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Connecticut Expands Home Improvement Act to Include Restoration and Remediation Contractors

Posted June 16, 2016
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Connecticut's general assembly found time to add to the list of the types of contractors that must comply with the Home Improvement Act.  As of January 1, 2017, contractors that perform water, fire and storm restoration and mold remediation will have to register as home improvement contractors and use contracts that comply with the statute. While registering is an easy process and relatively inexpensive, check it out here, making sure your contracts comply with the Act is a little more involved. I've discussed the law a little bit here.  Not complying with the Home Improvement Act can mean civil fines and penalties, and under certain circumstances can mean you won't get paid for your work if there is a dispute. Having a non-compliant contract can also mean your right to a mechanics lien - which you can read about here - dissappears. Even more risky is that failing to comply with the law allows a customer to sue the contractor for committing an unfair trade practice, which means the contractor might owe the customer's attorneys fees and have to pay punitive damages if it loses the lawsuit.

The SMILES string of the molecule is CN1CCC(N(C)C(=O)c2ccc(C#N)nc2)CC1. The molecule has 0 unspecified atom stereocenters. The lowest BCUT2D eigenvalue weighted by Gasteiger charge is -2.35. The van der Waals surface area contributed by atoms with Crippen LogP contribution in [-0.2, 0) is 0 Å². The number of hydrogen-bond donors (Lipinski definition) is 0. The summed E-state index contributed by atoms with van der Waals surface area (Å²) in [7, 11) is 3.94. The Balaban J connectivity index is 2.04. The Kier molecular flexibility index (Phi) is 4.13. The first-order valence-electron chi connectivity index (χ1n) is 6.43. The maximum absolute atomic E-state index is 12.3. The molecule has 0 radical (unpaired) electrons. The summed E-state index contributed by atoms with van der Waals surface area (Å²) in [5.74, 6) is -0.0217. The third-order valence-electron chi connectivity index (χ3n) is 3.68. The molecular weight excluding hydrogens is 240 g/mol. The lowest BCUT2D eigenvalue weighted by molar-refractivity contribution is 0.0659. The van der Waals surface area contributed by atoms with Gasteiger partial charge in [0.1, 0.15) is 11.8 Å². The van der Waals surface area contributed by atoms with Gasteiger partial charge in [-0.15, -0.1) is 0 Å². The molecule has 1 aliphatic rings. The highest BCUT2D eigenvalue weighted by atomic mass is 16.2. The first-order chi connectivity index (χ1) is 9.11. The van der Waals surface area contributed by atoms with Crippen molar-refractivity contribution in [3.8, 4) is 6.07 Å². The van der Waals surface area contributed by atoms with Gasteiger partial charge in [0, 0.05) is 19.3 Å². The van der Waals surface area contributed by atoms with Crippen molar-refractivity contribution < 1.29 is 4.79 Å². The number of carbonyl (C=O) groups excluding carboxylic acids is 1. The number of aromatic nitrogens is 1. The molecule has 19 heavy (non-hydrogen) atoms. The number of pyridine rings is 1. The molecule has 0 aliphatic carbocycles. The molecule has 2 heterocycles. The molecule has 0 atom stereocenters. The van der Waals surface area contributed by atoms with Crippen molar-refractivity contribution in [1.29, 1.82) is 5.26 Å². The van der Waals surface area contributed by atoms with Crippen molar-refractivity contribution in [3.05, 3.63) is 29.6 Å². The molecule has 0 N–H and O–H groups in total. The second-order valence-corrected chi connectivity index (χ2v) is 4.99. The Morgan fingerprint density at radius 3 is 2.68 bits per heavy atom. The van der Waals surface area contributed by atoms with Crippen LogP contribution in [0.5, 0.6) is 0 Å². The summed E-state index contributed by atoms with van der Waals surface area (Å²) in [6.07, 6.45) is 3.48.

Know the rules - and do your best to comply with them. Contractors that are not now registered and perform this type of work should talk to an attorney soon to ensure compliance with the law's new requirements as of the new year.

About the Author

Business Litigation Attorney Anthony Minchella

Tony represents Fortune 50 financial services companies, retail giants, and small and large specialty products companies in employment litigation, trade secret and non-competition litigation, and unfair trade practice issues. When acting as local counsel, Tony, an adjunct professor of law on Connecticut Civil Procedure at Quinnipiac Law School, helps lead counsel navigate the nuances of Connecticut state and federal court practice. Tony graduated magna cum laude from Quinnipiac University School of Law. He passed the New Jersey, New York and Connecticut bar exams and then moved on to careers with large and small firms which led to his boutique litigation practice.